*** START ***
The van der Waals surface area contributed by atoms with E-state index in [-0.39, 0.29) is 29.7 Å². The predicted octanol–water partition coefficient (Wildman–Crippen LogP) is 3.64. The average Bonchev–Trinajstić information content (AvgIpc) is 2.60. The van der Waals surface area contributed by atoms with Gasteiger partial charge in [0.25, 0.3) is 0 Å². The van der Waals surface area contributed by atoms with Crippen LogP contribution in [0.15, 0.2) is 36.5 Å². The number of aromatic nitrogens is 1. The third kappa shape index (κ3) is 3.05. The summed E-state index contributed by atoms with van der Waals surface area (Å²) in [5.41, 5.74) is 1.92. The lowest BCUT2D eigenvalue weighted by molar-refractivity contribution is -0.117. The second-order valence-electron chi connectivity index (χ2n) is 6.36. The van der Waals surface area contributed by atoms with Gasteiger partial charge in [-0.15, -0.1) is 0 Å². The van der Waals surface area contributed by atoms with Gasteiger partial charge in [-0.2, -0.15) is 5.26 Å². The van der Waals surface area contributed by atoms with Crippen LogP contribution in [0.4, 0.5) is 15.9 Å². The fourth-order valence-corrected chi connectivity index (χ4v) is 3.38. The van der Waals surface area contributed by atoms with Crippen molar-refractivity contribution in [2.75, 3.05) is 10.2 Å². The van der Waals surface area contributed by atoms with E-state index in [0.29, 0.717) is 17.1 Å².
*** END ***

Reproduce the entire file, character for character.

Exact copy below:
The van der Waals surface area contributed by atoms with E-state index in [-0.39, 0.29) is 29.7 Å². The predicted octanol–water partition coefficient (Wildman–Crippen LogP) is 3.64. The average Bonchev–Trinajstić information content (AvgIpc) is 2.60. The van der Waals surface area contributed by atoms with Gasteiger partial charge in [0.25, 0.3) is 0 Å². The van der Waals surface area contributed by atoms with Crippen LogP contribution in [0.15, 0.2) is 36.5 Å². The number of aromatic nitrogens is 1. The third kappa shape index (κ3) is 3.05. The summed E-state index contributed by atoms with van der Waals surface area (Å²) in [5.41, 5.74) is 1.92. The lowest BCUT2D eigenvalue weighted by molar-refractivity contribution is -0.117. The second-order valence-electron chi connectivity index (χ2n) is 6.36. The van der Waals surface area contributed by atoms with Gasteiger partial charge in [-0.15, -0.1) is 0 Å². The van der Waals surface area contributed by atoms with Gasteiger partial charge in [-0.2, -0.15) is 5.26 Å². The van der Waals surface area contributed by atoms with Crippen LogP contribution in [0.4, 0.5) is 15.9 Å². The fourth-order valence-corrected chi connectivity index (χ4v) is 3.38. The van der Waals surface area contributed by atoms with Crippen molar-refractivity contribution in [2.75, 3.05) is 10.2 Å². The van der Waals surface area contributed by atoms with E-state index in [0.29, 0.717) is 17.1 Å².